Friday, October 19, 2007

FISA: Trust but Verify

I had the distinct honor this past week of participating in a Colorado ACLU Fall Forum panel on electronic surveillance and the Foreign Intelligence Surveillance Act. The panel featured such luninaries as Jean Dubofsky, the first woman justice on the Colorado Supreme Court (pictured), talking about the Denver Police Intelligence files; Bill Hochman, Colorado College history professor and FISA legislation expert; and Pat Huhn, Pikes Peak Community College English professor who keeps tabs on data mining.

One thing we all agreed on is that civil libertarians could reach reasonable compromises with the National Security Agency as to how domestically-located switches and routers could be used for monitoring legitimate terror networks -- provided a revamped version of the Protect America Act provided specificity. That same specificity should be applied to telecom carriers seeking indemnity from helping government agencies without obtaining warrants -- in fact, Sen. Patrick Leahy said this week he'd look at indemnity, provided no blank checks were offered. The people fighting such explicit and formal legislation are not necessarily the intelligence agencies. Instead, there is a clear majority among Republicans in Congress, a significant minority among Democrats, and far too many media pundits, who do not want the topic of signals intelligence discussed under any venue. They want us to simply trust leaders like Director of National Intelligence Mike McConnell, former head of NSA. Hats off to Glenn Greenwald of, who blasted the entire editorial-page staff of The Washington Post, as well as Joe Klein from Time, for saying that we should simply amend FISA in open-ended ways and hope our leaders are honest. As Greenwald said, this kind of thinking is dangerous for democracy. As my old pal Ronald Reagan said about Soviet arms-control treaties, "Trust, but verify."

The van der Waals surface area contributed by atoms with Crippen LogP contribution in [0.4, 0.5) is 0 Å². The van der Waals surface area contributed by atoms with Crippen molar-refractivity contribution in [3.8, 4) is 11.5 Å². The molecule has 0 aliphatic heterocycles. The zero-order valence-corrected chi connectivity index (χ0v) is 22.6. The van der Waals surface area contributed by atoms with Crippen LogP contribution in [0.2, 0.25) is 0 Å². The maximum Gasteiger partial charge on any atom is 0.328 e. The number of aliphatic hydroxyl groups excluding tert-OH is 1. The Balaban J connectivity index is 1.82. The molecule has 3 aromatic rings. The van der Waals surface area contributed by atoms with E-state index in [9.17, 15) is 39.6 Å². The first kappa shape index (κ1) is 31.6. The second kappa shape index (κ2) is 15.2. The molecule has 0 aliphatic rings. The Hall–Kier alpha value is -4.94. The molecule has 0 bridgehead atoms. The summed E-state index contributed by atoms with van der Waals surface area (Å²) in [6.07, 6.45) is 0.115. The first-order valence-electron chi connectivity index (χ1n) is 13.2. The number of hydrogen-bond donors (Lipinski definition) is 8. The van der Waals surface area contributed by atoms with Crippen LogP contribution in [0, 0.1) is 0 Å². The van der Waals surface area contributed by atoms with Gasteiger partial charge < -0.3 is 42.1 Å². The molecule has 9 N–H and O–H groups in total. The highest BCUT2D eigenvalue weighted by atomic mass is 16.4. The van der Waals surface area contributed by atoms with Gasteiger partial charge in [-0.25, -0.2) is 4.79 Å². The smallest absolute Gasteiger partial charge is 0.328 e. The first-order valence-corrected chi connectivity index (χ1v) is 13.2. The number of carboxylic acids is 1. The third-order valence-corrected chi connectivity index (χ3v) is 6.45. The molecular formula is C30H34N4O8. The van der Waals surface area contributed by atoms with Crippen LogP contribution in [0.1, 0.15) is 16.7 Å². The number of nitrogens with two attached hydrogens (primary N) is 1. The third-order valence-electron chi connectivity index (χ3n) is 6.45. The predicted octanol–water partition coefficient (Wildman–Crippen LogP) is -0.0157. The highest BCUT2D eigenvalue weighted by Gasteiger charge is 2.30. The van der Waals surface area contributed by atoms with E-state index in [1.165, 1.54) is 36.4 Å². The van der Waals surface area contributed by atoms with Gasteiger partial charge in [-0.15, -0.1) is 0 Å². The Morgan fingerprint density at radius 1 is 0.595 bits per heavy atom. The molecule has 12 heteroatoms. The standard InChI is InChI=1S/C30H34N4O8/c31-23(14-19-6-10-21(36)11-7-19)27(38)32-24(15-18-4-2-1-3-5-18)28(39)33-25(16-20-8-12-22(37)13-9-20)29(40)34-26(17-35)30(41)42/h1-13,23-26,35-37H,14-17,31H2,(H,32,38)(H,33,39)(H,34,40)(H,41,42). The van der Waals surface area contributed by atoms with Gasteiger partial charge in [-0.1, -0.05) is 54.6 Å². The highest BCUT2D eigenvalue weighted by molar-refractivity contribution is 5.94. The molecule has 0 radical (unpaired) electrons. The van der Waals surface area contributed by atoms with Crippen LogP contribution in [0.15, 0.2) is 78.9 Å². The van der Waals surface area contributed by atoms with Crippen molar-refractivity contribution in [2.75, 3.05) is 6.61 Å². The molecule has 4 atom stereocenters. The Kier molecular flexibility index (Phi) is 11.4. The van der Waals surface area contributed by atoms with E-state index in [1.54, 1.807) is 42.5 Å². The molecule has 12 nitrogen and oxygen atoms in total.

NEWS FLASH: In the October 20 edition of The New York Times, the editors gave us a long and very hard-hitting editorial blasting the Oct. 18 Senate compromise on FISA. The editorial was titled "With Democrats Like These..." and concluded by saying that the only thing worse than having a single party rule Washington prior to late 2006, was having the Democrats win both houses and still have a single party ruling Washington. You can say that again!

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